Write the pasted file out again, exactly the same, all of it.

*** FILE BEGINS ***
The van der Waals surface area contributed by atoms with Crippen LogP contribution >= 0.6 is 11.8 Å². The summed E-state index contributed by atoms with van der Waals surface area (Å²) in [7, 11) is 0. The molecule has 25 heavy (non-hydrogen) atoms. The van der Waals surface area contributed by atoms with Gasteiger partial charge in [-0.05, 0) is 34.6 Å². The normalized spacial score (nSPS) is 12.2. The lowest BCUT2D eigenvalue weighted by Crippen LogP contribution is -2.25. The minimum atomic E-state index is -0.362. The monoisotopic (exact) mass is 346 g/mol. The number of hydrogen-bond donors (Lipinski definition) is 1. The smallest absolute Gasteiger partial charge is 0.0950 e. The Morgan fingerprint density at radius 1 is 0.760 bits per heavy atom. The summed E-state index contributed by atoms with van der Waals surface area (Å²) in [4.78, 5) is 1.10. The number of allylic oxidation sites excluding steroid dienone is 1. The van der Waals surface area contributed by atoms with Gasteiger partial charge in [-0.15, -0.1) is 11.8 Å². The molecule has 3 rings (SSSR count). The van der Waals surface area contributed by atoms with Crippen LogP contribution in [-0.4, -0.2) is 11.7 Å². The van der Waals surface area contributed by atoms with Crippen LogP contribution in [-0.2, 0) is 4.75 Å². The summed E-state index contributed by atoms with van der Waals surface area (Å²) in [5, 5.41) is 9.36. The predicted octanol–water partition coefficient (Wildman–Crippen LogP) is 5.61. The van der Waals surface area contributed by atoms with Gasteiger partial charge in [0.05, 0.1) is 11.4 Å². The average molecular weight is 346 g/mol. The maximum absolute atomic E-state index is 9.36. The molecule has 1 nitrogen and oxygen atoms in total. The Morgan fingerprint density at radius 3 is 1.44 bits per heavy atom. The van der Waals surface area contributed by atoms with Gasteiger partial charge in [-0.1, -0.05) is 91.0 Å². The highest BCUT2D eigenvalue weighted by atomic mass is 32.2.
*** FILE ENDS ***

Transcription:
The van der Waals surface area contributed by atoms with Crippen LogP contribution >= 0.6 is 11.8 Å². The summed E-state index contributed by atoms with van der Waals surface area (Å²) in [7, 11) is 0. The molecule has 25 heavy (non-hydrogen) atoms. The van der Waals surface area contributed by atoms with Gasteiger partial charge in [-0.05, 0) is 34.6 Å². The normalized spacial score (nSPS) is 12.2. The lowest BCUT2D eigenvalue weighted by Crippen LogP contribution is -2.25. The minimum atomic E-state index is -0.362. The monoisotopic (exact) mass is 346 g/mol. The number of hydrogen-bond donors (Lipinski definition) is 1. The smallest absolute Gasteiger partial charge is 0.0950 e. The Morgan fingerprint density at radius 1 is 0.760 bits per heavy atom. The summed E-state index contributed by atoms with van der Waals surface area (Å²) in [4.78, 5) is 1.10. The number of allylic oxidation sites excluding steroid dienone is 1. The van der Waals surface area contributed by atoms with Gasteiger partial charge in [-0.15, -0.1) is 11.8 Å². The molecule has 3 rings (SSSR count). The van der Waals surface area contributed by atoms with Crippen LogP contribution in [-0.4, -0.2) is 11.7 Å². The van der Waals surface area contributed by atoms with Crippen LogP contribution in [-0.2, 0) is 4.75 Å². The summed E-state index contributed by atoms with van der Waals surface area (Å²) in [5, 5.41) is 9.36. The predicted octanol–water partition coefficient (Wildman–Crippen LogP) is 5.61. The van der Waals surface area contributed by atoms with Gasteiger partial charge in [0.05, 0.1) is 11.4 Å². The average molecular weight is 346 g/mol. The maximum absolute atomic E-state index is 9.36. The molecule has 1 nitrogen and oxygen atoms in total. The Morgan fingerprint density at radius 3 is 1.44 bits per heavy atom. The van der Waals surface area contributed by atoms with Gasteiger partial charge in [-0.1, -0.05) is 91.0 Å². The highest BCUT2D eigenvalue weighted by atomic mass is 32.2.